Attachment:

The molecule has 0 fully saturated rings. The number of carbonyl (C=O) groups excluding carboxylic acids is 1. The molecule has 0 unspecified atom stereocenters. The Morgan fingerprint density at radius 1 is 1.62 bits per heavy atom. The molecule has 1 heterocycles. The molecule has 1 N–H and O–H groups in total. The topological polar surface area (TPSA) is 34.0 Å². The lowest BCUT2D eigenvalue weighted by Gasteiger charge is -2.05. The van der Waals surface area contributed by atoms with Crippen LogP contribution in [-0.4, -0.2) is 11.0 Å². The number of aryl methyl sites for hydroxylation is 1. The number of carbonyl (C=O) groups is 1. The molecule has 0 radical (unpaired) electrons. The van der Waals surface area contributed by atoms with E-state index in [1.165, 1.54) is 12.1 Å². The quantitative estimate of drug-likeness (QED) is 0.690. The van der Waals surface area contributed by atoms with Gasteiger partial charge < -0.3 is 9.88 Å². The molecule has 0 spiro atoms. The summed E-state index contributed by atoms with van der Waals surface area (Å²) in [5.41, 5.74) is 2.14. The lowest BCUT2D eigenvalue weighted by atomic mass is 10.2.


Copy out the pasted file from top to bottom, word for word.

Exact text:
The molecule has 0 fully saturated rings. The number of carbonyl (C=O) groups excluding carboxylic acids is 1. The molecule has 0 unspecified atom stereocenters. The Morgan fingerprint density at radius 1 is 1.62 bits per heavy atom. The molecule has 1 heterocycles. The molecule has 1 N–H and O–H groups in total. The topological polar surface area (TPSA) is 34.0 Å². The lowest BCUT2D eigenvalue weighted by Gasteiger charge is -2.05. The van der Waals surface area contributed by atoms with Crippen LogP contribution in [-0.4, -0.2) is 11.0 Å². The number of aryl methyl sites for hydroxylation is 1. The number of carbonyl (C=O) groups is 1. The molecule has 0 radical (unpaired) electrons. The van der Waals surface area contributed by atoms with E-state index in [1.165, 1.54) is 12.1 Å². The quantitative estimate of drug-likeness (QED) is 0.690. The van der Waals surface area contributed by atoms with Gasteiger partial charge < -0.3 is 9.88 Å². The molecule has 0 spiro atoms. The summed E-state index contributed by atoms with van der Waals surface area (Å²) in [5.41, 5.74) is 2.14. The lowest BCUT2D eigenvalue weighted by atomic mass is 10.2.